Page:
KABUL: Moscow would support Kabul’s bid for Shanghai Cooperation Organisation (SCO) membership, the Russian ambassador to Afghanistan promised on Saturday.

Zamir Kabulove held out the promise at a meeting with Afghan President Hamid Karzai, the Presidential Palace said in a statement.

They also discussed preparations for the upcoming Istanbul conference and stressed joint regional cooperation efforts, the statement added.

Russia, China, Uzbekistan, Kazakhstan, Tajikistan and Kyrgyzstan are members of the organisation, founded on June 15, 2001. Pakistan, India, Iran and Mongolia have observers’ status while Turkmenistan and Afghanistan attend SCO gatherings as guest nations.

Russia would provide 3,000 tonnes of wheat to Afghanistan in food aid, said the diplomat, who added his country was ready to increase reconstruction assistance.


Serbs To NATO: We Defeated Your Fascist Grandfathers, We Will Defeat You


October 22, 2011

Border disorder: Kosovo stand-off continues


As months of tension between Serbs and ethnic Albanian Kosovans continue, roads in Northern Kosovo remain closed, for some. Serbs are fortifying their barricades and see themselves again as victims of history.

At least a thousand Serbs and NATO soldiers in riot gear remain in a face-off on the Kosovo border. The Serbs have been ordered once again to remove the barricades and roadblocks they have erected at the Rudare crossing.
Local Serbs compare the NATO-led peacekeeping force in Kosovo, KFOR, with the fascist occupiers of the past.

Cartoons which are being passed from hand to hand read ‘We defeated your granddads, we defeated your fathers – we will win again!’

‘Why do they think they can come and take our land?’ one local man wonders. ‘Serbia is our home! We don’t want to live in Albania!’

As one local woman says, local Serbs ‘have nothing, but a flag and faith in God,’ against well-armed forces.

And some 200 meters away, NATO-KFOR soldiers keep watching.

‘I would prefer a peaceful solution by talks, by an agreement,’ says KFOR Commander General Erchard Drews. ‘But if that is not to be reached, I will have to be on my own. I will have to fall back on my own means. Some of them are behind me.’

No surprise that the general’s ‘own’ means are military ones.

The status quo in Northern Kosovo remains. The standoff between KFOR soldiers and local Serb civilians is no closer to resolution, but people from both sides of the barricades are glad to avoid any further violence.

But away from the media glare, hostility is commonplace.

Dobrivoje Putnik, a 23-year old Serb, was with his father when he was shot dead just three weeks ago, while visiting an Albanian village in Kosovo’s South. Serbs are a minority there, living in tiny enclaves.

‘I was waiting for him in a car,’ Putnik said. ‘I saw him coming out of the Albanian cafeteria. Then I heard two gunshots and my dad fall down. I rushed to him, but I was late. He died immediately, I didn’t even say goodbye to him.’

Dobrivoje was shot too, when his father’s killers tried to eliminate the only witness.

‘I will never return to that place,’ he said. ‘They will chase me… I’m worrying about my family and myself.’

In a separate incident, just last week, another unarmed Serb, the father of a large family, was killed in a confrontation with a local. Miodrag, together with two his friends, went to see what used to be Serb land, now owned by ethnic Albanians since Serbs fled after NATO’s 1999 bombing of Yugoslavia.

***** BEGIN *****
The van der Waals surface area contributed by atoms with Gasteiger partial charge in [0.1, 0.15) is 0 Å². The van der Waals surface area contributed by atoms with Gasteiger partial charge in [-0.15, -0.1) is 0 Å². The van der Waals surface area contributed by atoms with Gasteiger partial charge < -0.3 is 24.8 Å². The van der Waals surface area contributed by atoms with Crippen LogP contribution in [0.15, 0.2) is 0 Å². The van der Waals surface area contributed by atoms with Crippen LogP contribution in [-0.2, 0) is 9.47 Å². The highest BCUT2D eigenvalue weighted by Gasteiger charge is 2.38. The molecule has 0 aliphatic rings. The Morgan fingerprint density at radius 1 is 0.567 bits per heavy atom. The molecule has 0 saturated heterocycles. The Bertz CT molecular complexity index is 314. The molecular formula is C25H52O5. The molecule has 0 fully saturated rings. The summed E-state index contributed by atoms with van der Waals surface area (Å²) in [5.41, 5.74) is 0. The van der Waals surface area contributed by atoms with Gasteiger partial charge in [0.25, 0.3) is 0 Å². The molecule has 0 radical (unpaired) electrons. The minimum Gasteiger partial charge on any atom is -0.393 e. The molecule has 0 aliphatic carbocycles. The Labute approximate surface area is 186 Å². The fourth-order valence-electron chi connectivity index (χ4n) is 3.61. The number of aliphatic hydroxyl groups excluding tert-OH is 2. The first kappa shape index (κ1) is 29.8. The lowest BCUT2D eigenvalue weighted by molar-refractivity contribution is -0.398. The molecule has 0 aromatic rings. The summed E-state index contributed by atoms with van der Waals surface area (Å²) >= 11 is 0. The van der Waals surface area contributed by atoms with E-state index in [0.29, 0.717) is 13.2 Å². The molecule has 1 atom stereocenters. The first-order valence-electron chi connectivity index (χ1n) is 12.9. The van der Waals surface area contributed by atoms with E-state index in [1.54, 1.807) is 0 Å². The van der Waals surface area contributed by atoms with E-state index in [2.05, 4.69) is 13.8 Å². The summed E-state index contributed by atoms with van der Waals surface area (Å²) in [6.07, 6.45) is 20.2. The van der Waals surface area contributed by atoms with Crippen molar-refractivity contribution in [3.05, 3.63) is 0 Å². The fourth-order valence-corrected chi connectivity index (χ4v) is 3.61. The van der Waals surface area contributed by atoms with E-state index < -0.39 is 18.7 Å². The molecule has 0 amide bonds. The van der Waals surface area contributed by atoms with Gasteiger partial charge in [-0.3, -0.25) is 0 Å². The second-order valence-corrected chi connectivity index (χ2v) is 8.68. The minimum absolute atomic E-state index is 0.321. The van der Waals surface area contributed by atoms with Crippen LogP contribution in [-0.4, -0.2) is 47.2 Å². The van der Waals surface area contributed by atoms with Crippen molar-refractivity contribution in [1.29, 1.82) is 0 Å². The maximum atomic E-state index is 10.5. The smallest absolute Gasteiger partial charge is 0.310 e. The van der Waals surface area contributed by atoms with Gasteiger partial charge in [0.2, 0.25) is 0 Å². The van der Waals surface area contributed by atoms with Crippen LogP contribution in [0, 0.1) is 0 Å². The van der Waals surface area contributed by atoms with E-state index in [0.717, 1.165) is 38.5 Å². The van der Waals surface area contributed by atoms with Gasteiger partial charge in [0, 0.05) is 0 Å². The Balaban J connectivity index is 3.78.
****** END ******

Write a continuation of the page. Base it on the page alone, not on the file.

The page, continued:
They were stopped by the new occupier.

‘We talked for five minutes,’ said Dejan Bodicevic, a friend of the killed Serb. ‘Then [the occupier] said he needed to come back to his car to take his cell phone, but came back instead with a Kalashnikov. ‘Do you want your land back?’ he shouted and started firing at us. Miodrag was killed at the scene.’

The men who just lost their friend say there is only one reason he was killed: ‘That’s just because we are Serbs. Period.’

Eleven years after the end of major conflict, and despite the presence of international peacekeepers, violence seems to be still part of everyday life for some in this troubled breakaway province. And there is little sign that is likely to change.


Kosovo Serbs Fend Off NATO Attack


October 22, 2011

Kosovo Serbs protect barricades on border with Serbia

Kosovo Serbs have prevented the attempts of NATO’s KFOR servicemen to remove the barricades and roadblocks they built on the entries to the check points on the border with Serbia in the north of the region.

Earlier this week KFOR soldiers used tear gas to disperse the crowd of Serbs protecting barricades on the way to Brnjak check point. In clashes eight peacekeepers and 2- protesters were wounded.

The Albanian authorities of Kosovo are trying to get full control over the check points on the border with Serbia.


Envoy: U.S. Interceptor Missile Ships In Baltic Aimed At Russia


Voice of Russia/Russian Information Agency Novosti
October 22, 2011

US’ Aegis ships in Europe contradict declared ABM’s goals – Rogozin

A possible deployment of the US’ Aegis ships in northern seas as part of the European anti-ballistic missile system would contradict the earlier declared goals of the European ABM, Russia’s envoy in NATO Dmitry Rogozin said Saturday in an interview with the Moscow Echo radio station.

Rogozin said that the Aegis system includes counter missiles, which are capable of destroying short- and medium-range ballistic missiles. In future, they will be capable of destroying missiles of any range, he added.

Rogozin stressed that the only country in the region which has intercontinental strategic missiles is Russia.


Ukraine: U.S. Interceptor Missile Warship In Sevastopol


Russian Information Agency Novosti
October 21, 2011

U.S. missile cruiser visits Ukraine’s Sevastopol port

-Locals in Ukraine’s Crimea, which has a largely Russian-speaking population, frequently protest against visits by NATO ships as Sevastopol also hosts the main headquarters and the base of the Russian Black Sea Fleet.

SEVASTOPOL: A U.S. missile cruiser arrived on Friday in the Ukrainian port of Sevastopol on an official visit which local authorities tried to kept secret to avoid protests, a source in the Sevastopol port said.